Thanks for the info and it does show up that way. Just a thought. Could this be partially because the higher recruiting service ranking encourages the better coaching staffs/teams to seek those players? If so, and I believe it is a contributing factor, the recruits that end up at those schools receive better coaching and player development as a general rule. That will lead to the better chance to be drafted than those with lesser ratings. So could it be that it is more important than many HS players realize to be rated highly by the services? Appears that way.
By now you know that the SEC owned last week’s NFL draft. You’ve seen those numbers. A record 63 players picked. No other conference could match the number of prospects produced by the SEC East or SEC West divisions, much less the whole conference.
Of all 250+ players selected, right at 25% came from the Southeastern Conference. Crazy.
But what did those 63 drafted players look like as recruits coming out of the high school and junior college ranks? We’ve done the research for you and below you’ll find a couple of different tables.
The first is simply an alphabetical listing of all the SEC players selected last week. Beside their names, positions, and schools we’ve listed the rounds in which they were chosen. To the right of that you’ll find their high school class — or a “Juco” designation in some cases — and the number of star ratings they were given by Rivals.com as prospects:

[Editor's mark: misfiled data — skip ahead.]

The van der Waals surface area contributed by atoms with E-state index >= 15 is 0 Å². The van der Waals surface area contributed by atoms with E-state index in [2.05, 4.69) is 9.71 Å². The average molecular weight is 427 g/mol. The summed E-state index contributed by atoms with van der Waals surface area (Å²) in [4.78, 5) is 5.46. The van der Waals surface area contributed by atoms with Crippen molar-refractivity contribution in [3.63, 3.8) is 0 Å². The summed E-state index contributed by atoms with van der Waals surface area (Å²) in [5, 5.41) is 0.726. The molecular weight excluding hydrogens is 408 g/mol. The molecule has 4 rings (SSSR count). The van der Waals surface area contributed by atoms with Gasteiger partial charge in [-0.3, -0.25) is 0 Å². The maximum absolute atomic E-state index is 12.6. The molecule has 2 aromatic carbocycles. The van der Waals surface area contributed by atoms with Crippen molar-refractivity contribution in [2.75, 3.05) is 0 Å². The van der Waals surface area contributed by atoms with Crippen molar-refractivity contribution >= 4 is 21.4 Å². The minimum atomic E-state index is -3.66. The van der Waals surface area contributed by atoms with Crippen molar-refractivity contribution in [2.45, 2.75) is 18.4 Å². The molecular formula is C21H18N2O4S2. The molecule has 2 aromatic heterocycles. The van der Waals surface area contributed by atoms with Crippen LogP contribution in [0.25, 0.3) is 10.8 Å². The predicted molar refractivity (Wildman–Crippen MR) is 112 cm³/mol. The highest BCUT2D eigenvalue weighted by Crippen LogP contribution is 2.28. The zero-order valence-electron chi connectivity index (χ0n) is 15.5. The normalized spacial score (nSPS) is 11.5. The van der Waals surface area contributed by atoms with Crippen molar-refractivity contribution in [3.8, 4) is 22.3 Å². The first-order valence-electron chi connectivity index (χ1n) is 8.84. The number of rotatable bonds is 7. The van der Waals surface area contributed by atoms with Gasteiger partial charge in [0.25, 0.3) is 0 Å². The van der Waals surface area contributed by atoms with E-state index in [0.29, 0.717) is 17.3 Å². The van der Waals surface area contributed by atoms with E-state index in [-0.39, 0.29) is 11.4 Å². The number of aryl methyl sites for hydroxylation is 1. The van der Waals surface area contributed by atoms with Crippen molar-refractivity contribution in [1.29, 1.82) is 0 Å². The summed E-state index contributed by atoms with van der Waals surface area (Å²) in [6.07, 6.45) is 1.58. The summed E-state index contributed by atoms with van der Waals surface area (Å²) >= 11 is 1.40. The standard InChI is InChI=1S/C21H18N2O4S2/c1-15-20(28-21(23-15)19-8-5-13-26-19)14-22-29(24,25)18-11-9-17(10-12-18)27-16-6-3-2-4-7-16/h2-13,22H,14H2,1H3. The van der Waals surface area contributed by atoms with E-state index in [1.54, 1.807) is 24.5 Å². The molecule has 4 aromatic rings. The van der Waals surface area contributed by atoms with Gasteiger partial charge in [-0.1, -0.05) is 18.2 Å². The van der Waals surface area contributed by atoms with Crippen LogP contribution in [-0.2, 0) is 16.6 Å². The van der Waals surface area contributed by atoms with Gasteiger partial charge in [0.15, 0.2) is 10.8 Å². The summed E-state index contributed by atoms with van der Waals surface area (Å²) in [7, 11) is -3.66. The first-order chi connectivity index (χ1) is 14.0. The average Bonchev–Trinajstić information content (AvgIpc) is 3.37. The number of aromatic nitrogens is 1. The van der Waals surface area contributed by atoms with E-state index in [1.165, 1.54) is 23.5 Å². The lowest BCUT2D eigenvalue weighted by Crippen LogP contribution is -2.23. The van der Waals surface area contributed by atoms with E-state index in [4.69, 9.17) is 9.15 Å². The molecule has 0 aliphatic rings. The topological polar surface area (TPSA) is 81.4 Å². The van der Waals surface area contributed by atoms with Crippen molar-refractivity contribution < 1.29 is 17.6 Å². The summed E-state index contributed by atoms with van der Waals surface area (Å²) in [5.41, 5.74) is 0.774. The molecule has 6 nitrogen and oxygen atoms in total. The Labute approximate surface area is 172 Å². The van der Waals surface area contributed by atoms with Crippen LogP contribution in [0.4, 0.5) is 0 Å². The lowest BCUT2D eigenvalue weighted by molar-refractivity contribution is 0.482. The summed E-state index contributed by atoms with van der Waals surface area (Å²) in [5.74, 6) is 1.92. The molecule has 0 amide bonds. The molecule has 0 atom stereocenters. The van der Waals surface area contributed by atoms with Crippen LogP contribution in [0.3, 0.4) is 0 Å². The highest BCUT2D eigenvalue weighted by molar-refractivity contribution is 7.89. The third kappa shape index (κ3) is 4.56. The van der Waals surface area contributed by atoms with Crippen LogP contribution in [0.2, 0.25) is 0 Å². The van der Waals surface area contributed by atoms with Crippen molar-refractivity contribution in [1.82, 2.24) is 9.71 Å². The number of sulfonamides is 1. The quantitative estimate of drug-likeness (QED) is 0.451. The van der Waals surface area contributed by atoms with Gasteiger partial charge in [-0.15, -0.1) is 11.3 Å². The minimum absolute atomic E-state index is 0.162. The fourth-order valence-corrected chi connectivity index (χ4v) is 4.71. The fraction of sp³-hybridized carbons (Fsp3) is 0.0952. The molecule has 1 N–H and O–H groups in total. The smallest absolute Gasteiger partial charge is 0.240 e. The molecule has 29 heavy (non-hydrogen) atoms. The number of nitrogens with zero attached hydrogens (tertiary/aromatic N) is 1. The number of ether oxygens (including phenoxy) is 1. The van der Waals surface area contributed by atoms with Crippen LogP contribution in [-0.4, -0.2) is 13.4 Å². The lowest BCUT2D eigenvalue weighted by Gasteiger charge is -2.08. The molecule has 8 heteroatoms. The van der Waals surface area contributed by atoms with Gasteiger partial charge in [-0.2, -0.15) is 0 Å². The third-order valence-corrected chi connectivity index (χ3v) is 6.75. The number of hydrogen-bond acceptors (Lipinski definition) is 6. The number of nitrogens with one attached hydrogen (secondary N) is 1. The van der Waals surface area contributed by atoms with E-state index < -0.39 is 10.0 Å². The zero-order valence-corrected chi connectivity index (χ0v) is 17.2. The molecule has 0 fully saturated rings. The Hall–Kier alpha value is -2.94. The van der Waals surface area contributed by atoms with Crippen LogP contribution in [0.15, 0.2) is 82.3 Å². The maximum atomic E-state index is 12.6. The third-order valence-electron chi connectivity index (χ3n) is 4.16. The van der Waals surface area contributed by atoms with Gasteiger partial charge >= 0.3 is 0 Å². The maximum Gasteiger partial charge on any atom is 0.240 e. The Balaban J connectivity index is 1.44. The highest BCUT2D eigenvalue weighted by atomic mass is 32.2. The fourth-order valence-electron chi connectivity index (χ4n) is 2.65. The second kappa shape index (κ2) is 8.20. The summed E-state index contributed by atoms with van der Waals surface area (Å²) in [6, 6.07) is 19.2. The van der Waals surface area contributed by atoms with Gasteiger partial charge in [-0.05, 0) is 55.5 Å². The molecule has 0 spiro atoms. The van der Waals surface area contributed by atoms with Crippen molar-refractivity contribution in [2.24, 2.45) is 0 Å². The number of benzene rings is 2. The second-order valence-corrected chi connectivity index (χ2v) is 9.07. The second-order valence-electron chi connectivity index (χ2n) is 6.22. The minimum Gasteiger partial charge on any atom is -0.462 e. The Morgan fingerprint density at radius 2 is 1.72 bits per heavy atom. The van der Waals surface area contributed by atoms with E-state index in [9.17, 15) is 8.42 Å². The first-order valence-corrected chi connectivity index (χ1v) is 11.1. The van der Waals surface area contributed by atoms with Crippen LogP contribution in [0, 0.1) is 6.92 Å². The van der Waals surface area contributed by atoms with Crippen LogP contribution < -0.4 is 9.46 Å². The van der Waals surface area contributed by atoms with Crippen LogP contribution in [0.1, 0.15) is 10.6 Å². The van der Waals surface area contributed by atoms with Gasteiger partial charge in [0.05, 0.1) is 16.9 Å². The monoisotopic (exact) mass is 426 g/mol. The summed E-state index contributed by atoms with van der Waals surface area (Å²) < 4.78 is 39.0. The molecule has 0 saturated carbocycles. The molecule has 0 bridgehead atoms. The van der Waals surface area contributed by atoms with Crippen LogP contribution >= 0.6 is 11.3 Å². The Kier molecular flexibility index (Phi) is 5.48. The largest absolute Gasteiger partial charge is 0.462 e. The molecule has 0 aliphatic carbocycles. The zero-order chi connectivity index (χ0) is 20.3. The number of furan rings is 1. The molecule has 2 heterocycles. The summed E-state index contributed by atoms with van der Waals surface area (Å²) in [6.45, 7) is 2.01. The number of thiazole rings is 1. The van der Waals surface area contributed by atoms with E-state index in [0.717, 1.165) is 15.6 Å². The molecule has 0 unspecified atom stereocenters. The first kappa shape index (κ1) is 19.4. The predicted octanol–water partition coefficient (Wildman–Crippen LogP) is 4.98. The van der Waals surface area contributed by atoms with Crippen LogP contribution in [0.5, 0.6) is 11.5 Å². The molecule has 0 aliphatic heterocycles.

So what does that tell us? It tells us that 4- and 5-star recruits do indeed have a better chance of being drafted into the NFL than 2- or 3-star recruits. Seems obvious, but many still dismiss recruiting rankings entirely. At MrSEC.com, we believe they should be viewed as a compass, but not as a GPS. Those rankings can give you an idea of in what direction a prospect is going, but they can’t provide a completely accurate picture of how his college trip will turn out.
Below is a breakdown by Rivals star rankings of this year’s SEC draft class:
Some of you likely noticed that more former 3-star recruits were drafted out of the SEC than former 5-star recruits. True enough. But keep in mind recruiting services — in this case Rivals — hand out fewer high-end grades than middle- to low-end grades. In other words, there should be more 3-stars than 5-stars drafted because there are many more 3-star players, period.
The takeaway, in our view, is that when it comes to recruits who’ll stand out as draft-ready in the hyper-talented SEC, 4- and 5-star recruits are much better bets than 2- and 3-star prospects. The high-end guys accounted for 39 of the SEC’s 63 draft picks while the low-end guys accounted for just 24 selections… despite the fact that there are more of those kinds of prospects floating around.
Further proof? Of the 14 early entrants into the draft who were picked by NFL clubs, 13 were 4- or 5-star prospects coming out of high school. Texas A&M’s Damontre Moore was the only player to go from 3-star recruit in the class of 2010 to early entrant draftee in 2013.
So knowing that recruiting rankings do translate — on some level — those fans who follow recruiting are wise to always keep an eye on the number of 4- and 5-star guys being inked by each school. That doesn’t mean some 4- and 5-star guys won’t bust or that some 2- and 3-star guys won’t turn out better than expected, but in terms of playing the odds, the more stars the better. And this year’s SEC draft class hammers that point home again.